Orwell juxtaposes two different visions in chapter 7 (AnimalFarm). What are they?What contrasting imagery does Orwell use in his Juxtapositioning of possibility and reality? waht is the reader...
Orwell juxtaposes two different visions in chapter 7 (AnimalFarm). What are they?
What contrasting imagery does Orwell use in his Juxtapositioning of possibility and reality? waht is the reader reminded of? What important message is Orwell sending his readers in this chapter?
When you use the word vision, it leads me to think in two ways: as a dream, or a planned purpose for the future.
One dream that occurs is the hens:
The three hens who had been the ringleaders in the attempted rebellion over the eggs now came forward and stated Snowball had appeared to them in a dream and insighted them to disobey Napoleon's orders.
This image of disobedience is in contrast to the original rebellion as laid out by Old Major's dream and then followed through by the original rebellion because the first rebellion's intention was to earn freedom; here, the chickens doom themselves to the severest bondage - death.
Another image I see that brings about a contrast is Clover with all the animals huddled about her, just like on that first night's meeting to listen to Old Major's speech. At that point there was a comradere, an excitement, and a kinship in the air among all of animalkind. Here, in chapter 7, again Clover allows all the animals to huddle about her, but this time things are different. Tears, quietness and togetherness radiate among them. I see animals shaking in fear.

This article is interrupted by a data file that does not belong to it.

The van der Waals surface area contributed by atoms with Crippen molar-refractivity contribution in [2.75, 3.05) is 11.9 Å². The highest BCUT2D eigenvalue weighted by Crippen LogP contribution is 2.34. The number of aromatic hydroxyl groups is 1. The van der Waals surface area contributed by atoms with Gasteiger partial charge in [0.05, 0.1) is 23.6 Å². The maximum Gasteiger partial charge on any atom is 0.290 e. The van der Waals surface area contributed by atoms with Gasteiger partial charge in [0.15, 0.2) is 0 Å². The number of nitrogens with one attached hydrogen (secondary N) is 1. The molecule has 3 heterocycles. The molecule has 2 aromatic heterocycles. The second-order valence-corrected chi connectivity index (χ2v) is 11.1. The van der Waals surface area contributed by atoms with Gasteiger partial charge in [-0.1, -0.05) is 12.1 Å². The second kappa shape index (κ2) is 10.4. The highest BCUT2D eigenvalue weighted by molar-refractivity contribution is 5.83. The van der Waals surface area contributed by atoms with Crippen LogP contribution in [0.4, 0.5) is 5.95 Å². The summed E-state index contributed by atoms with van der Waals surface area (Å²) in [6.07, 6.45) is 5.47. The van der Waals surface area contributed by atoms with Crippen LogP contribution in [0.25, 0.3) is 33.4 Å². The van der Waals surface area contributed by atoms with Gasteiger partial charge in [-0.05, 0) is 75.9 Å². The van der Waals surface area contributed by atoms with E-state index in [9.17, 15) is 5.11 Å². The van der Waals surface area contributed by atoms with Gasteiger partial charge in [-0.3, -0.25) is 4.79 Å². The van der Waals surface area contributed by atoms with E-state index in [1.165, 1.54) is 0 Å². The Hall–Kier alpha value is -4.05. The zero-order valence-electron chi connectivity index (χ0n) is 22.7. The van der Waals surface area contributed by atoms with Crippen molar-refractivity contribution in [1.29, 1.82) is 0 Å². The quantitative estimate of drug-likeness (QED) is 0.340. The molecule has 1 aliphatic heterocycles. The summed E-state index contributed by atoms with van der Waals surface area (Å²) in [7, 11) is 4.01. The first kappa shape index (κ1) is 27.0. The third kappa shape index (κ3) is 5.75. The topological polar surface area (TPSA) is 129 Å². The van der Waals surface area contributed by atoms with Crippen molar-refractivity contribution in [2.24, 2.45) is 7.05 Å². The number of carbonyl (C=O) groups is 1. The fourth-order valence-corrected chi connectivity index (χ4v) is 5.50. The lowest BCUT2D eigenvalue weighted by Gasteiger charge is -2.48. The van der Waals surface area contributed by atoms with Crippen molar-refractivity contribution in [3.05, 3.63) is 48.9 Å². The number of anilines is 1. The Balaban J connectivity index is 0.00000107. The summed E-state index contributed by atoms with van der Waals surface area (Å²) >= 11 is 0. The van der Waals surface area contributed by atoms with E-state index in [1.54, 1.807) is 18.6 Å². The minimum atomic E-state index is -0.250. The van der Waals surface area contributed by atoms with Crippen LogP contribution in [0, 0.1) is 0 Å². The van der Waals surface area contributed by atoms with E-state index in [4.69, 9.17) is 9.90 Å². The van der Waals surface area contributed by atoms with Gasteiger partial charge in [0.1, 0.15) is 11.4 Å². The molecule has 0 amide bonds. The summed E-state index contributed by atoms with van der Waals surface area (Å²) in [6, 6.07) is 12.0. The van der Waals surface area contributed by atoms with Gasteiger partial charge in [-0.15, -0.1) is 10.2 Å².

These scenes of teerror and slaughter were not what they had aimed at when they had set themselves years ago to work for the overthrow of the human race.
I think this reminds readers to remember the purpose of a cause and to work to hold leaders accountable to that purpose. It shows the detrimental impact of leadership unchecked.
In my opinion, Orwell is using this chapter mostly to show the reader how totalitarian governments behave when things go wrong in their countries. They lie to outsiders about how things are going (if that is in their best interests) and they require sacrifices from their people (even though they, the leaders, sacrifice nothing).
In this chapter, Orwell juxtaposes the reality of how hard the animals are working and how much they are suffering, with the optimistic face that is being put on for the outside world.
Another juxtaposition is here as well. On the one hand, how Napoleon is largely at fault (in reality) for the problems of the farm. At the same time, he insists that all the problems are caused by Snowball.